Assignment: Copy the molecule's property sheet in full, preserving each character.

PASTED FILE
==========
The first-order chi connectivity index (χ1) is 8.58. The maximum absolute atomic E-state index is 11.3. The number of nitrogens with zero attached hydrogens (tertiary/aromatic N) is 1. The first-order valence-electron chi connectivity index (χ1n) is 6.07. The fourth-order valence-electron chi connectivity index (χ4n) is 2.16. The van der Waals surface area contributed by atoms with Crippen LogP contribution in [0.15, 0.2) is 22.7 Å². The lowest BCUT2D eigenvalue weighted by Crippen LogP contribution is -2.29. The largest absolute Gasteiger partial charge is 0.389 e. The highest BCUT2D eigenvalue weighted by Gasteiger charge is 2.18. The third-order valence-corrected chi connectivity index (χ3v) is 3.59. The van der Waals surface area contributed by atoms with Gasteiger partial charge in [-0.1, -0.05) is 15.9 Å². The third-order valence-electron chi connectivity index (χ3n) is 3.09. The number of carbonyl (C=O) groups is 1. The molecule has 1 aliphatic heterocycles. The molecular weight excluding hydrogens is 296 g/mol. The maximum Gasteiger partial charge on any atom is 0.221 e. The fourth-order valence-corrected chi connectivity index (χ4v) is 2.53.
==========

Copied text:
The first-order chi connectivity index (χ1) is 8.58. The maximum absolute atomic E-state index is 11.3. The number of nitrogens with zero attached hydrogens (tertiary/aromatic N) is 1. The first-order valence-electron chi connectivity index (χ1n) is 6.07. The fourth-order valence-electron chi connectivity index (χ4n) is 2.16. The van der Waals surface area contributed by atoms with Crippen LogP contribution in [0.15, 0.2) is 22.7 Å². The lowest BCUT2D eigenvalue weighted by Crippen LogP contribution is -2.29. The largest absolute Gasteiger partial charge is 0.389 e. The highest BCUT2D eigenvalue weighted by Gasteiger charge is 2.18. The third-order valence-corrected chi connectivity index (χ3v) is 3.59. The van der Waals surface area contributed by atoms with Gasteiger partial charge in [-0.1, -0.05) is 15.9 Å². The third-order valence-electron chi connectivity index (χ3n) is 3.09. The number of carbonyl (C=O) groups is 1. The molecule has 1 aliphatic heterocycles. The molecular weight excluding hydrogens is 296 g/mol. The maximum Gasteiger partial charge on any atom is 0.221 e. The fourth-order valence-corrected chi connectivity index (χ4v) is 2.53.